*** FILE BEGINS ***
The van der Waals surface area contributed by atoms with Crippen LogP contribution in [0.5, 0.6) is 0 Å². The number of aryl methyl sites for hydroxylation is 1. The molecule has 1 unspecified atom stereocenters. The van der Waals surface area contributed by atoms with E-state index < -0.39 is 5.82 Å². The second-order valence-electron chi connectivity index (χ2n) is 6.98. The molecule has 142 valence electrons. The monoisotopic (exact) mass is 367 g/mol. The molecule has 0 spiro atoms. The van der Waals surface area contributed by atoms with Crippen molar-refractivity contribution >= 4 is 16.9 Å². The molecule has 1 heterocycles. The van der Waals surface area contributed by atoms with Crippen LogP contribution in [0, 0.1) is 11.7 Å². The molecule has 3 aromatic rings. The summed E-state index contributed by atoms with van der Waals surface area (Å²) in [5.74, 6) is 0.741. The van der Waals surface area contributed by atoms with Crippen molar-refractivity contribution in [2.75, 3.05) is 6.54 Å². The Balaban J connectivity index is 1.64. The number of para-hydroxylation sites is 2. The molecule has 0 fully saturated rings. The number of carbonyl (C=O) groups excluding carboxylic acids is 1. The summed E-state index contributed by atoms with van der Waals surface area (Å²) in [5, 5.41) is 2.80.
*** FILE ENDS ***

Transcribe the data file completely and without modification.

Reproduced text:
The van der Waals surface area contributed by atoms with Crippen LogP contribution in [0.5, 0.6) is 0 Å². The number of aryl methyl sites for hydroxylation is 1. The molecule has 1 unspecified atom stereocenters. The van der Waals surface area contributed by atoms with E-state index < -0.39 is 5.82 Å². The second-order valence-electron chi connectivity index (χ2n) is 6.98. The molecule has 142 valence electrons. The monoisotopic (exact) mass is 367 g/mol. The molecule has 0 spiro atoms. The van der Waals surface area contributed by atoms with Crippen molar-refractivity contribution >= 4 is 16.9 Å². The molecule has 1 heterocycles. The van der Waals surface area contributed by atoms with Crippen LogP contribution in [0, 0.1) is 11.7 Å². The molecule has 3 aromatic rings. The summed E-state index contributed by atoms with van der Waals surface area (Å²) in [5.74, 6) is 0.741. The van der Waals surface area contributed by atoms with Crippen molar-refractivity contribution in [2.75, 3.05) is 6.54 Å². The Balaban J connectivity index is 1.64. The number of para-hydroxylation sites is 2. The molecule has 0 fully saturated rings. The number of carbonyl (C=O) groups excluding carboxylic acids is 1. The summed E-state index contributed by atoms with van der Waals surface area (Å²) in [5, 5.41) is 2.80.